Listening to Beethoven #36 – 14 Variations in E flat major Op.44


Carl Ditters von Dittersdorf (left) and the young Ludwig van Beethoven

14 Variations in E flat major Op.44 for piano trio (1790-92, Beethoven aged 21)

Dedication not known
Duration 15′

Listen

What’s the theme like?

Very simple – but Dittersdorf‘s theme has comic potential, as you might expect from a humorous stage work. In the right (or wrong!) hands this could be a bit po-faced.

Background and Critical Reception

Beethoven wrote a lot of chamber music for trio in his Bonn years – and a good deal in the key of E flat major too. This piece was not published until 1804, but is thought to have been completed in 1792 before he left for Vienna. Choosing a simple theme from a comic operetta by Dittersdorf, Das rote Käppchen (‘The little red cap’), he wrote 14 variations of varying character.

Writing to accompany the Florestan Trio recording of this piece on Hyperion, Richard Wigmore compliments Dittersdorf, whose ‘comically rudimentary tune is a vision of dry bones, as bare as the famous ‘Eroica’ theme which it faintly resembles.’ He also notes the glint in Beethoven’s eye and his predilection for mischief in several of these variations, most notably the ‘delicately tripping twelfth…’disrupted by an uncouth fortissimo outburst – Beethoven gleefully sticking out his tongue at rococo decorum’.

Thoughts

This set of variations is great fun, and you really get a sense of Beethoven flexing his compositional muscles and trying a few new things. From the first variation there are strong hints that he is going to have some fun with this theme – and so it proves. In the second variation the pianist enjoys the opportunity to flex the rhythms, bringing in the violin for a capricious third variation, before the baton passes to the cello for the benefit of its richer tone.

The ensemble passages have great energy, and for almost the first time we are getting a sense of the terrific forward drive in Beethoven’s music, especially in the propulsive movement of the sixth variation. A slow minor key deviation follows (variation 7), the cello and violin exchanging mournful thoughts, before the distant chugging of the violin and cello support a piano theme given in octaves. Variation 9 is lively and fun, while the syncopations of the tenth feel particularly advanced at this stage in Beethoven’s development.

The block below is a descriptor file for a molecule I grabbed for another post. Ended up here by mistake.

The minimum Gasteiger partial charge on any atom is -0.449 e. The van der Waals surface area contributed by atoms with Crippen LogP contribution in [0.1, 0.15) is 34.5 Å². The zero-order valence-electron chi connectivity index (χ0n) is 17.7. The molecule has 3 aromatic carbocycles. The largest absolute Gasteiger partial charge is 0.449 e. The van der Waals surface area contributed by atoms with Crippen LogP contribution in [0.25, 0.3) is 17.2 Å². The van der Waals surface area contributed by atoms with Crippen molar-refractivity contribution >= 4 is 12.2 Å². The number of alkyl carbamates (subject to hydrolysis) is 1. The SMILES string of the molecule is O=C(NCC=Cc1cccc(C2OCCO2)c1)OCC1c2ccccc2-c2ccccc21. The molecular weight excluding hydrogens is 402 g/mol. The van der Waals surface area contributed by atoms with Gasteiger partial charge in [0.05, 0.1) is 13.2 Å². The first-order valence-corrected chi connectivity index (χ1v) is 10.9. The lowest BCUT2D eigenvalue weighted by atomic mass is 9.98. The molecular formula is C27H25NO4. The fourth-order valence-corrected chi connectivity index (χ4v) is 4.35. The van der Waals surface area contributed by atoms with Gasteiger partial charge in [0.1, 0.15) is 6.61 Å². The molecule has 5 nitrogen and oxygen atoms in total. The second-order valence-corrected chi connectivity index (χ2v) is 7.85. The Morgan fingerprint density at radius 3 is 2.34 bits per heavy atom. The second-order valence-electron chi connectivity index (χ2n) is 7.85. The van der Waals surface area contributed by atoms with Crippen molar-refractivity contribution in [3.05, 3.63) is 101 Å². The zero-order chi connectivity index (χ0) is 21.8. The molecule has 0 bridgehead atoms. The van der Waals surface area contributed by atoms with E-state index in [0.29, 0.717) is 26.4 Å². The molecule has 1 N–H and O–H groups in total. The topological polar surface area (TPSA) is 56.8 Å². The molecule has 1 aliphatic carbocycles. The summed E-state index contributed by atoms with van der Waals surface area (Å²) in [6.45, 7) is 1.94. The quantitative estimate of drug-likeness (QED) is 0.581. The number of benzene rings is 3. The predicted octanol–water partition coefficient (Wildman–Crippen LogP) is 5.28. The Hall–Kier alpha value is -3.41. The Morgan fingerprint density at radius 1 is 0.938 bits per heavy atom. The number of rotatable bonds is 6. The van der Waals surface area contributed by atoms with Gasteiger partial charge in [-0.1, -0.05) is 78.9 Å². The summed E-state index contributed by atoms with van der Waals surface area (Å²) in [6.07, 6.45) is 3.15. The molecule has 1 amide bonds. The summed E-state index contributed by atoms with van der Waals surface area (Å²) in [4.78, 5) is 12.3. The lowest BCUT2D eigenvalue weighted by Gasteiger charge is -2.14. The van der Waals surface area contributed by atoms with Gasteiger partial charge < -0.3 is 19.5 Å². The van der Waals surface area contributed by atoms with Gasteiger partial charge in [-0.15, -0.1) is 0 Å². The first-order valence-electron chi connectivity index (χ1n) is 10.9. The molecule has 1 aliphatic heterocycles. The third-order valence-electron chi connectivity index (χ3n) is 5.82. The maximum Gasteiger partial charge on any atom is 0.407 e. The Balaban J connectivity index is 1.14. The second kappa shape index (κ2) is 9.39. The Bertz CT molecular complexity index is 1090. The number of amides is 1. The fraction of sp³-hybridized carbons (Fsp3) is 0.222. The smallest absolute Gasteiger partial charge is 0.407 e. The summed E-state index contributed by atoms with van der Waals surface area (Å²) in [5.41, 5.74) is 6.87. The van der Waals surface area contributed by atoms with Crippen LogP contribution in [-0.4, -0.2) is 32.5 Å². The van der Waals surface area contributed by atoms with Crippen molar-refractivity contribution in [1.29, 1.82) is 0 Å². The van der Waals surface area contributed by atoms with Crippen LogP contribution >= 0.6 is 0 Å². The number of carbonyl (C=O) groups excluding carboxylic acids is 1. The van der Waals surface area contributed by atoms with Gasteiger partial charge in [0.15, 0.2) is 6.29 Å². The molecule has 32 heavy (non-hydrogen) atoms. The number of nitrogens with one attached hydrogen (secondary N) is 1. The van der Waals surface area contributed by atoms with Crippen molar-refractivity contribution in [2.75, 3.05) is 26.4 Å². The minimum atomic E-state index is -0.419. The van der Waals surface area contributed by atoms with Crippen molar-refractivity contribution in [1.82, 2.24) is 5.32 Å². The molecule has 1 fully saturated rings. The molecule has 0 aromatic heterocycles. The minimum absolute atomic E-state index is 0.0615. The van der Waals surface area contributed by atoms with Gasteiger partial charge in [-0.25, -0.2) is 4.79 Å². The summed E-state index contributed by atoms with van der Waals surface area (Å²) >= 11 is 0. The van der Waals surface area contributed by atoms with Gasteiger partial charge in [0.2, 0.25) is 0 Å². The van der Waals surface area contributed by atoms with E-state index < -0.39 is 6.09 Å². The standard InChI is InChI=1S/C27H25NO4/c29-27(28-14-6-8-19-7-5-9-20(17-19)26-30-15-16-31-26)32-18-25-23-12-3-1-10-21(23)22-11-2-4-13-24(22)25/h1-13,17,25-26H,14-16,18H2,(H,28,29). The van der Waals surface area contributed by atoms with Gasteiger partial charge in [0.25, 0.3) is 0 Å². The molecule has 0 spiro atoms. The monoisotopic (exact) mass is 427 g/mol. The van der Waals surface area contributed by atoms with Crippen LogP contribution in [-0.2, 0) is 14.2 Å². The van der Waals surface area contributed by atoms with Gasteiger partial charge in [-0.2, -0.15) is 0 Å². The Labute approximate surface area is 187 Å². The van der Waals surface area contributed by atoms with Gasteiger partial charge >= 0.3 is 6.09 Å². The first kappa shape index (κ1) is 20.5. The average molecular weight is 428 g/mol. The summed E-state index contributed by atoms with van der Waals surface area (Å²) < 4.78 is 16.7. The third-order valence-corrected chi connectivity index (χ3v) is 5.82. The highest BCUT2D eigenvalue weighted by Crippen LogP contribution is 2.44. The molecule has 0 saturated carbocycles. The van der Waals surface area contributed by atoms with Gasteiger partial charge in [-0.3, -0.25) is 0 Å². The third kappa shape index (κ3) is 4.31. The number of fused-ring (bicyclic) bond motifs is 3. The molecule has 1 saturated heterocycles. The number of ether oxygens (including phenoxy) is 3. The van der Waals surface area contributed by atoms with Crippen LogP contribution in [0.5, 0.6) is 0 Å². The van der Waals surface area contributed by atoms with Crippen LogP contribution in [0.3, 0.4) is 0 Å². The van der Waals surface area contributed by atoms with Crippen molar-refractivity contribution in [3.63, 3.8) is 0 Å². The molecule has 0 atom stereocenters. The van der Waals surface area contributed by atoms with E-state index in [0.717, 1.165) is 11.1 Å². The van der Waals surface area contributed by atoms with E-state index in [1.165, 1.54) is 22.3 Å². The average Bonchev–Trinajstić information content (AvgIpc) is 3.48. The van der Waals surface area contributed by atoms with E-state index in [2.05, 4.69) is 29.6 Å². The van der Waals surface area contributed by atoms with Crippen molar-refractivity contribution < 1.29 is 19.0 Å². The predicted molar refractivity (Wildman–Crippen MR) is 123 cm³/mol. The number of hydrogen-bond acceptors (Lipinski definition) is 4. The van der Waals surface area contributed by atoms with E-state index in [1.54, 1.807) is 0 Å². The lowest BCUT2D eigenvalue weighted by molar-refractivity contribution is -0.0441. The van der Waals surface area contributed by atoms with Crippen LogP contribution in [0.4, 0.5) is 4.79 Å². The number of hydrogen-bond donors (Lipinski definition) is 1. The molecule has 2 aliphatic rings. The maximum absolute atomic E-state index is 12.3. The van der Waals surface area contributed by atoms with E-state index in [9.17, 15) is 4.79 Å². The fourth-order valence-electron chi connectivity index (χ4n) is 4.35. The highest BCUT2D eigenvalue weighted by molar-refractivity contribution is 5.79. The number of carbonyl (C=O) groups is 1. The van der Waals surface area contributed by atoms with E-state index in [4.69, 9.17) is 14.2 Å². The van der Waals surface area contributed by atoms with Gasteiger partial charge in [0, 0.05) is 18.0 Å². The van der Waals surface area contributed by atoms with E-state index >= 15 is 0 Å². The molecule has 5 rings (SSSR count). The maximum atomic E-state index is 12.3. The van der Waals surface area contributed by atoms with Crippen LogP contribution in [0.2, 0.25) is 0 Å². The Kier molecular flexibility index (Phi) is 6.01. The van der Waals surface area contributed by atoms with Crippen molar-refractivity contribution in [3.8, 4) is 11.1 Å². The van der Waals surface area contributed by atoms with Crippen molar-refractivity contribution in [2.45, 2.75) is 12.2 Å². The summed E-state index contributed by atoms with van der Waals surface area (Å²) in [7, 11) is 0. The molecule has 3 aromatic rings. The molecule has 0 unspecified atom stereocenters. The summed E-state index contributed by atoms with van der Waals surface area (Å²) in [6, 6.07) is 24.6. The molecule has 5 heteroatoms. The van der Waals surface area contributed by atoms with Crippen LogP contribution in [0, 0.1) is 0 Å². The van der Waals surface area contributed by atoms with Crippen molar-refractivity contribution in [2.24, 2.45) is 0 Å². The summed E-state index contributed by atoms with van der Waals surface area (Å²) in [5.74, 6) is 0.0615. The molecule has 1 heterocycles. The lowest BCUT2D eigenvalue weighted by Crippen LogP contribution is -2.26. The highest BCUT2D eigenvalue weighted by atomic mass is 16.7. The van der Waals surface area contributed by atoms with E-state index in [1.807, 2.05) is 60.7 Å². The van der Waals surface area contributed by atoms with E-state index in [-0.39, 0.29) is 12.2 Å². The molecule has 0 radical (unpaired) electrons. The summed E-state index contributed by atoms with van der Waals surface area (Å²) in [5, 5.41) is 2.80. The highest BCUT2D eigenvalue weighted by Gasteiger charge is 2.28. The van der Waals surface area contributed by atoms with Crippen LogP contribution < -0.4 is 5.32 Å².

As we approach the end, the second minor key variation (13) is even slower and more drawn out. This only makes the reappearance of the ‘home’ key all the happier, before a striking passage where the piano takes a sort of cadenza over the bare bones of the strings. Finally we return to the simplicity of the theme’s profile from the start, before a rush to the finish.

The variety and virtuosity of these variations is reminiscent of the earlier Venni Amore variations for piano, in their wide breadth of moods and techniques – and in their entertainment value, too.

Recordings used

Florestan Trio (Susan Tomes (piano), Anthony Marwood (violin), Richard Lester (cello) (Hyperion)
Wilhelm Kempff (piano), Henryk Szeryng (violin), Pierre Fournier (cello) (Deutsche Grammophon)
Daniel Barenboim (piano), Pinchas Zukerman (violin), Jacqueline du Pré (cello) (originally EMI Classics)

The superstar trio of Henryk Szeryng, Pierre Fournier and Wilhelm Kempff take their time with Dittersdorf’s theme in a very deliberate presentation, and Variation 2 finds Kempff in particularly airy mood – but it is really well judged. That said, they are still a good deal quicker than another superstar ensemble, including husband and wife team Daniel Barenboim and Jacqueline du Pré.

The best modern version of the variations comes from the Florestan Trio on Hyperion, which enjoys not just the sparkling pianism of Susan Tomes but also the closely-matched Anthony Marwood and Richard Lester. They all embody the first principles of chamber music by clearly listening to each other and responding in kind. As a result their recording is instinctive and fun.

Spotify links

Wilhelm Kempff (piano), Henryk Szeryng (violin), Pierre Fournier (cello) (Deutsche Grammophon)

Daniel Barenboim, Pinchas Zukerman, Jacqueline du Pré

You can hear a clip from the Florestan trio version on the Hyperion website

Also written in 1792 Haydn Symphony no.73 in D major ‘La Chasse’

Next up An Minna

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